Over the course of his career as a developer, a lot of companies have asked Cameron Keif to “just make it work.”
That’s not the case at Ping Identity, where he’s now a software engineer. The company provides cloud-based security software for enterprise clients, including companies in the Fortune 100.
Keif said that he and his team are given the resources to build secure, stable products — the right way. They take seriously their process of testing and conduct rigorous code reviews.
“You hear about these companies that actually care about technical debt and setting themselves up for the future,” said Keif, “but until I started working here, I thought it was a myth.”
The company is anything but mythical, employing more than 600 people worldwide, with clients on the Fortune 100. It has also been included on Forbes’ list of “America’s Most Promising Companies.”
We asked Keif and his fellow Ping Identity engineers to share more about their work here.
EMPLOYEES: 50 in Austin; 600 worldwide
OFFICES IN: Austin, Denver, Boston, San Francisco, Canada, England, France and Israel.
ABOUT PING: Its “identity-defined security” platform allows clients to give employees and partners secure, one-click access to their apps from any device. These users are given access to exactly the resources their unique identities are authorized for — and no more. The identity-centric approach is designed to allow clients to move to the cloud securely.
ABOUT THE TEAM: Provides solutions that help clients securely manage their identities — like those set up for individual employees and partners — working with open standards for identity protocols (like OAuth and OpenID) and additional APIs. The team is also building a platform to allow customers to manage large sets of identities in an API-first, cloud-optimized product.
TECH STACK: Java on the backend; React/Redux on the front end. Also Docker and Kafka.
PERKS: Flexible schedules and PTO, weekly yoga.
COMPANY OUTING: Summer boat party: people jumped off cliffs and chilled with a drink on floats in the lake.
Cameron Keif, Software Engineer
A full-stack developer on Ping Identity’s cloud team, Keif helps design architecture, perform code reviews and write automated tests for the platform.
BEYOND WORK: He admits to an obsession with fantasy hockey and hockey analytics: “I know that’s incredibly geeky – but I am a software engineer, after all!”
Describe your role.
Keif: I’m a full stack developer on our cloud team. Obviously that means I write gobs of code, but in addition, I help design architecture, do code reviews and write automated tests for our platform. I tend to focus more on the front end since that’s my background, but I work all throughout the system. I love being in an environment where I get to come into the office (or just stay home and open up my laptop) and build things from the ground up.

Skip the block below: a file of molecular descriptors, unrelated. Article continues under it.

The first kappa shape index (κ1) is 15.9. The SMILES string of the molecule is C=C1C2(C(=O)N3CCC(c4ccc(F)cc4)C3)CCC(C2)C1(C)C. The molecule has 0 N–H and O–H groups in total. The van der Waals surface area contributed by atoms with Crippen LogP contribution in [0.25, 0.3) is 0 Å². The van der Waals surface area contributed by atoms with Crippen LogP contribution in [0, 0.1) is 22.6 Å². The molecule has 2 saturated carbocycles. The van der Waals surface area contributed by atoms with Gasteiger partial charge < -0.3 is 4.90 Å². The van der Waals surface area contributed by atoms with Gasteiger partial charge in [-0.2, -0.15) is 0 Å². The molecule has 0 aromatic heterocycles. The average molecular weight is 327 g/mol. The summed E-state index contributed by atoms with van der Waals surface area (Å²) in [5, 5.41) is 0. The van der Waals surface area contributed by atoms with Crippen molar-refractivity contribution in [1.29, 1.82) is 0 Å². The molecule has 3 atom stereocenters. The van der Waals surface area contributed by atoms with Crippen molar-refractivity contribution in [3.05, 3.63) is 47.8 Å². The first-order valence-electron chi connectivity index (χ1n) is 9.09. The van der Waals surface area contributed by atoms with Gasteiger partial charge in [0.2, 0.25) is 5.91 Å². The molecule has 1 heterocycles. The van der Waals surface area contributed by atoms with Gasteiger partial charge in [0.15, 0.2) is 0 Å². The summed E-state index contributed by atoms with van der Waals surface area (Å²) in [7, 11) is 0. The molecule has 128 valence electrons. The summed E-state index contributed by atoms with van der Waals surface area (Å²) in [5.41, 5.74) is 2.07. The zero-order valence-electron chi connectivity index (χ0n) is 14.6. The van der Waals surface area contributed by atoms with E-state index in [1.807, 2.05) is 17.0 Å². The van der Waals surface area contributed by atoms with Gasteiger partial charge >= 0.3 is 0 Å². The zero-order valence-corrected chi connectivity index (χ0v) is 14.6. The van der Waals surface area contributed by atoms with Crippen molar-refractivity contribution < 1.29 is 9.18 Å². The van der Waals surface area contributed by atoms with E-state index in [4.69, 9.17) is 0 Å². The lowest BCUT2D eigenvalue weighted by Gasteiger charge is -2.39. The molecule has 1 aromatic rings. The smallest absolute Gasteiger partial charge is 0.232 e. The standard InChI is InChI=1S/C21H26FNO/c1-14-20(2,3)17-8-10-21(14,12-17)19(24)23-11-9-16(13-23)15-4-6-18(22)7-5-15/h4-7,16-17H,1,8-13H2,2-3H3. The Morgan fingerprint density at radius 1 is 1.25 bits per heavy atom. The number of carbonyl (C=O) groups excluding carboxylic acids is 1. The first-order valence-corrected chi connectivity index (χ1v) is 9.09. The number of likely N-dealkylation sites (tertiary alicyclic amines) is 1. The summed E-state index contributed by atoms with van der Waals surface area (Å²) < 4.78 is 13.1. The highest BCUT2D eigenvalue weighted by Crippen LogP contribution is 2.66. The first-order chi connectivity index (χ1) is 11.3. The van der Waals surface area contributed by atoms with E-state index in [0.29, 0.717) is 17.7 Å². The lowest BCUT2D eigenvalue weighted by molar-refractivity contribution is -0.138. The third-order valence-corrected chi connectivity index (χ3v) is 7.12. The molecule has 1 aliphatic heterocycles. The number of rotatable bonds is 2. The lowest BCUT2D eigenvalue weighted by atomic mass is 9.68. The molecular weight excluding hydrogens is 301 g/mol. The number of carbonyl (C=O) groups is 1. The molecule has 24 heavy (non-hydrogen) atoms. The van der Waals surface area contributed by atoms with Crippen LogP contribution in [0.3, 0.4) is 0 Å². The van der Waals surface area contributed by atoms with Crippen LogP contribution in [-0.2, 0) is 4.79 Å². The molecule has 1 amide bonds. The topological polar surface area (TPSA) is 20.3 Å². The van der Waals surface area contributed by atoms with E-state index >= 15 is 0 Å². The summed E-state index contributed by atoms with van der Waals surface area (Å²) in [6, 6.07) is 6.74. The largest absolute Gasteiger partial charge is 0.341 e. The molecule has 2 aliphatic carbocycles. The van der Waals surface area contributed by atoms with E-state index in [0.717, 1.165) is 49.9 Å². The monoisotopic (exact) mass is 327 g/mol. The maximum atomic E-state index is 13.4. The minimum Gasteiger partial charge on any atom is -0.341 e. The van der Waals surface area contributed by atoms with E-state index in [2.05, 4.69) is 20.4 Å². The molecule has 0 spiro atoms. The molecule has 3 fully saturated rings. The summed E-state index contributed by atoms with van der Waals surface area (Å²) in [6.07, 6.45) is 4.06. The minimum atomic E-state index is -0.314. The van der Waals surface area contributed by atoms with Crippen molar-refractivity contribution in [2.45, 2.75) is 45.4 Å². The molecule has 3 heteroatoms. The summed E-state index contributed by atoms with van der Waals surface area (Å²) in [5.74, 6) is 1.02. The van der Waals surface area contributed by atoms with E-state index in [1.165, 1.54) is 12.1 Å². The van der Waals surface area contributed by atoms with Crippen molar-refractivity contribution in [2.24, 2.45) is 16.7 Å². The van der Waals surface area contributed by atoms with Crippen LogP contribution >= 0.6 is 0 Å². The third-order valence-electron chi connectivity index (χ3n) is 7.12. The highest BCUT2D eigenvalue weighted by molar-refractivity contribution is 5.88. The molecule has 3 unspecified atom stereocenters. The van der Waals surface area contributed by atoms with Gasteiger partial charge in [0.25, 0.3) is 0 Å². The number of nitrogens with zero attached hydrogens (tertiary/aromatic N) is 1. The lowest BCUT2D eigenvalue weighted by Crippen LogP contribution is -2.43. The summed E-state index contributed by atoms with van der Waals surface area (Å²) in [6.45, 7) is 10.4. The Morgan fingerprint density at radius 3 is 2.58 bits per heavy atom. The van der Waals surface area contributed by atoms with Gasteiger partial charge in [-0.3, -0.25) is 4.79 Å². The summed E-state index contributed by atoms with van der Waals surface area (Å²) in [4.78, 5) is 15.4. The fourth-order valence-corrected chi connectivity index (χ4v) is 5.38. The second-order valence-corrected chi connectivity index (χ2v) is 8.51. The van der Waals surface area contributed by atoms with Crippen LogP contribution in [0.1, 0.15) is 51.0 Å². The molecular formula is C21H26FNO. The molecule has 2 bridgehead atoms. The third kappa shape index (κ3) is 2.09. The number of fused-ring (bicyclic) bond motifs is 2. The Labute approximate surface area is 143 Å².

Name the qualities that make someone successful on this team.
Keif: Everyone on this team is incredibly driven and intelligent. When a critical issue arises or something unexpected has to be pulled into the sprint, everyone is willing to help. If someone isn’t able to meet their sprint commitments, people who have some extra bandwidth will always share some of that burden, or take time to do code reviews with quick turnaround. You have to have initiative and genuinely want to contribute, not just show up and do the minimum.
Describe an ideal candidate for this team.
Keif: Obviously knowledge of our tech stack is a plus, but it’s not the only thing I look for. I’m more interested in someone who is smart, driven and knows how to solve problems and take initiative.
I’ve had jobs at other places where the goal was: 'just make it work.' Here we are focused on building things that are strong, secure and stable."
Reflect back on when you joined this company. Is there anything about this job that surprised you?
Keif: The biggest thing is that this team, and really this company, builds things the right way. I’ve had jobs at other places where the goal was: “just make it work.” Here we are focused on building things that are strong, secure and stable. We always build solid tests, and always have really in-depth code reviews. You hear about these companies that actually care about technical debt and setting themselves up for the future, but until I started working here, I thought it was a myth.
Technology changes so rapidly, you can’t just settle into doing things the same way for a decade. You need to be willing to make changes. This team prides itself on building things the right way, and if there’s some new solution that could help us solve problems in a better way, we’re going to embrace it.